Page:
Dick reveals to Amy that he and his former partner disagreed on the way to go about their work; initially, Dick admired him and saw him as a hero, just like everyone else, but chose to walk away when he saw that he (Dick) was becoming too much like him. Clearly, he’s talking about Batman and this is a recurring theme throughout the show; a much darker and more violent figure, his vicious nature is augmented by his great physical skill and Batman’s training, making him a formidable and well-training combatant who is easily able to take on groups of armed men. Dick isn’t adverse to using knives, guns, and whatever means necessary (even appearing to fatally wound some thugs) to put a beating on lowlifes and seems to both revel in, and be disgusted by, his violent impulses.

Rachel’s nightmares and experiences lead her to seek out Dick for help.

However, as meticulous and skilled as he is, he’s still vulnerable and carries the results of his actions on his body in the forms of bruises, cuts, and scars; his primary motivation, as Robin and as a police detective, is to help out troubled kids and youngsters targeted by criminals. This naturally leads to him to Rachel, who is clearly framed as the audience surrogate right from the start (her nightmares of Haley’s Circus show her (and us) Dick’s origins as a trapeze artist and the tragic death of his parents) and is our unknown, confused, window into this world of costumes and masks. Such nightmares are a regular occurrence for her that, despite her mother Melissa’s (Sherilyn Fenn) best efforts, continue to torment and frighten Rachel; Rachel, clearly influenced by some dark power, is an empath and can sense a great fear emanating from her deeply religious mother. An outcast at school, Rachel’s fears and confusion lead her to sporadic outbursts of aggression, often accompanied by a dark reflection of herself and a shadowy, ethereal aura. When a mysterious man forces Melissa to reveal that she’s not Rachel’s actual mother and then brutally murders her right in front of Rachel’s eyes, she goes on the run and, driven by her nightmares, heads to Detroit to track down Dick Grayson for help. Though she fears her dark half, which encourages both violence and the need to kill, it acts primarily to protect her from lies and deceit, which allows her to escape from some suspicious types and end up right where she needs to be: police custody. Dick’s relationship with Rachel is a pivotal aspect of Titans; at first, though driven to help her, he plans to leave her in the care of others (with a payoff to sweeten the deal) since he feels that he’s damaged after what Bruce trained him to become.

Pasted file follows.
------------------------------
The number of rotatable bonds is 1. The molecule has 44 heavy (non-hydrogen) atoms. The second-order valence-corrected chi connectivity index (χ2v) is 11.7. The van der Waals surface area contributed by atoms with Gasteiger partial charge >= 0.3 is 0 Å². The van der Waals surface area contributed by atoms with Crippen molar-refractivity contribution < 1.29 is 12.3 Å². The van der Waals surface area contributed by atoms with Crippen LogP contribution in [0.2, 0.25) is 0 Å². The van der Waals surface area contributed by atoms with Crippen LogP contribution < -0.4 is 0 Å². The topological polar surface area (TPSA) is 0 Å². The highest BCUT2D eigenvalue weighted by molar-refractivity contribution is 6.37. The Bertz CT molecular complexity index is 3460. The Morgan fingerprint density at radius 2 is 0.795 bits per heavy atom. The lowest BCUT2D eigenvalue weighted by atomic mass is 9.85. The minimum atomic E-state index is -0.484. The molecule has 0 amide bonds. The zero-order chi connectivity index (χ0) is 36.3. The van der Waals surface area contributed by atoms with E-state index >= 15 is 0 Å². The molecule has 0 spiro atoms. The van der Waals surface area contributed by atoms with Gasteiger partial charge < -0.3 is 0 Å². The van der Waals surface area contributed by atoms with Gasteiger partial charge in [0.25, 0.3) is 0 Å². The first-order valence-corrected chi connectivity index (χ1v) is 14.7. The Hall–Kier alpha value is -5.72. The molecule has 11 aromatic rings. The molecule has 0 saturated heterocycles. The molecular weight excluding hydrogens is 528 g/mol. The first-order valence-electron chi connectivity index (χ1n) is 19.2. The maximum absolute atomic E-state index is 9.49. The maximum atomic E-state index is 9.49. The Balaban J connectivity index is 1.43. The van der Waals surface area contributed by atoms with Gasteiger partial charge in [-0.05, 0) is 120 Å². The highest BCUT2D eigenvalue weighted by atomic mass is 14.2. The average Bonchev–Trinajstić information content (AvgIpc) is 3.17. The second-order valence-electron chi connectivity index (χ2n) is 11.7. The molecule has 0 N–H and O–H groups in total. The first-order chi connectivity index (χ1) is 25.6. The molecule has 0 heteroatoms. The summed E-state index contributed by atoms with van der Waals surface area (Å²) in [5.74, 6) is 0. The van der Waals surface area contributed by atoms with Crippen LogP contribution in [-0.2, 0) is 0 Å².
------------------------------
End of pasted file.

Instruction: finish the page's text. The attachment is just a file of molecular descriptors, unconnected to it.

Kory uncovers evidence that links Rachel and her dark powers to a prophecy.

While his mindset soon changes and he becomes fiercely protective of her, she forms a bond out of necessity with Kory Anders (Diop) when her trust in Dick is shaken. A mysterious and enigmatic young woman suffering from amnesia, Kory’s relationship with Rachel is based as much on necessity as Rachel’s inability to feel anything from Kory, who is inexplicably able to read and speak foreign languages and wields an equally destructive power. Desperate to unlock her memories and find out who she really is, and believing that Rachel is the key to her true identity, Kory uncovers evidence linking Rachel to an apocalyptic prophecy concerning ravens and a vast underworld conspiracy involving the convent where Rachel was raised. However, while Sister Catherine (Meagen Fay) immediately recognises them both and reveals some scant information on Rachel’s childhood and Kory’s mission to track her down, she quickly drugs Rachel and locks her in the convent’s basement in order to hide her from “him”. Rachel’s dark half manifests and, after tormenting her with taunts, empowers her to escape from her confinement and out into the nearby forest.